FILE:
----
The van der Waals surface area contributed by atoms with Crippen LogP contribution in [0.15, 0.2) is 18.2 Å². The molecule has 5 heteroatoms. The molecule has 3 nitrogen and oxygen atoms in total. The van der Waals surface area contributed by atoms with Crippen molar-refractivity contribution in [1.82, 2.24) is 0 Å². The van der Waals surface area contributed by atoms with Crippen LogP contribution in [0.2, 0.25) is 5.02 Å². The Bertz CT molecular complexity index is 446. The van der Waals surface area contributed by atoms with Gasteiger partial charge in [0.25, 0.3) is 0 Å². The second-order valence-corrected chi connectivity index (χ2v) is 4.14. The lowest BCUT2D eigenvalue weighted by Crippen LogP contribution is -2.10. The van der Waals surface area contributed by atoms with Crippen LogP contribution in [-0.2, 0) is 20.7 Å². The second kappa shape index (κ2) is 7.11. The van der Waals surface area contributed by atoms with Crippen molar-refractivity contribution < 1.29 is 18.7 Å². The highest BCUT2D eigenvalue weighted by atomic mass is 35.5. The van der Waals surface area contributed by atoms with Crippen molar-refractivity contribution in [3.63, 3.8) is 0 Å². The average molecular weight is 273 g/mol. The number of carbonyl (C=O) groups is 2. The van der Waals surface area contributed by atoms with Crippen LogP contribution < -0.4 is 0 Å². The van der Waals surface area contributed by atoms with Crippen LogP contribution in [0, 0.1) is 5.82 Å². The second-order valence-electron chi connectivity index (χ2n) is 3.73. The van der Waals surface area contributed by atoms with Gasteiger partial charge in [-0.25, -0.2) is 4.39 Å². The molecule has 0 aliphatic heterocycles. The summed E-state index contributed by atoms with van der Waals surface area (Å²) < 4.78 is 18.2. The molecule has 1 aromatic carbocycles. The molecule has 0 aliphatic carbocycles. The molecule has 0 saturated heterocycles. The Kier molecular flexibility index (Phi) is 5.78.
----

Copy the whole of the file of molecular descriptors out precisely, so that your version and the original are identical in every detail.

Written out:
The van der Waals surface area contributed by atoms with Crippen LogP contribution in [0.15, 0.2) is 18.2 Å². The molecule has 5 heteroatoms. The molecule has 3 nitrogen and oxygen atoms in total. The van der Waals surface area contributed by atoms with Crippen molar-refractivity contribution in [1.82, 2.24) is 0 Å². The van der Waals surface area contributed by atoms with Crippen LogP contribution in [0.2, 0.25) is 5.02 Å². The Bertz CT molecular complexity index is 446. The van der Waals surface area contributed by atoms with Gasteiger partial charge in [0.25, 0.3) is 0 Å². The second-order valence-corrected chi connectivity index (χ2v) is 4.14. The lowest BCUT2D eigenvalue weighted by Crippen LogP contribution is -2.10. The van der Waals surface area contributed by atoms with Crippen LogP contribution in [-0.2, 0) is 20.7 Å². The second kappa shape index (κ2) is 7.11. The van der Waals surface area contributed by atoms with Crippen molar-refractivity contribution < 1.29 is 18.7 Å². The highest BCUT2D eigenvalue weighted by atomic mass is 35.5. The van der Waals surface area contributed by atoms with Crippen molar-refractivity contribution in [3.63, 3.8) is 0 Å². The average molecular weight is 273 g/mol. The number of carbonyl (C=O) groups is 2. The van der Waals surface area contributed by atoms with Crippen LogP contribution < -0.4 is 0 Å². The van der Waals surface area contributed by atoms with Crippen LogP contribution in [0, 0.1) is 5.82 Å². The second-order valence-electron chi connectivity index (χ2n) is 3.73. The van der Waals surface area contributed by atoms with Gasteiger partial charge in [-0.25, -0.2) is 4.39 Å². The molecule has 0 aliphatic heterocycles. The summed E-state index contributed by atoms with van der Waals surface area (Å²) < 4.78 is 18.2. The molecule has 1 aromatic carbocycles. The molecule has 0 aliphatic carbocycles. The molecule has 0 saturated heterocycles. The Kier molecular flexibility index (Phi) is 5.78.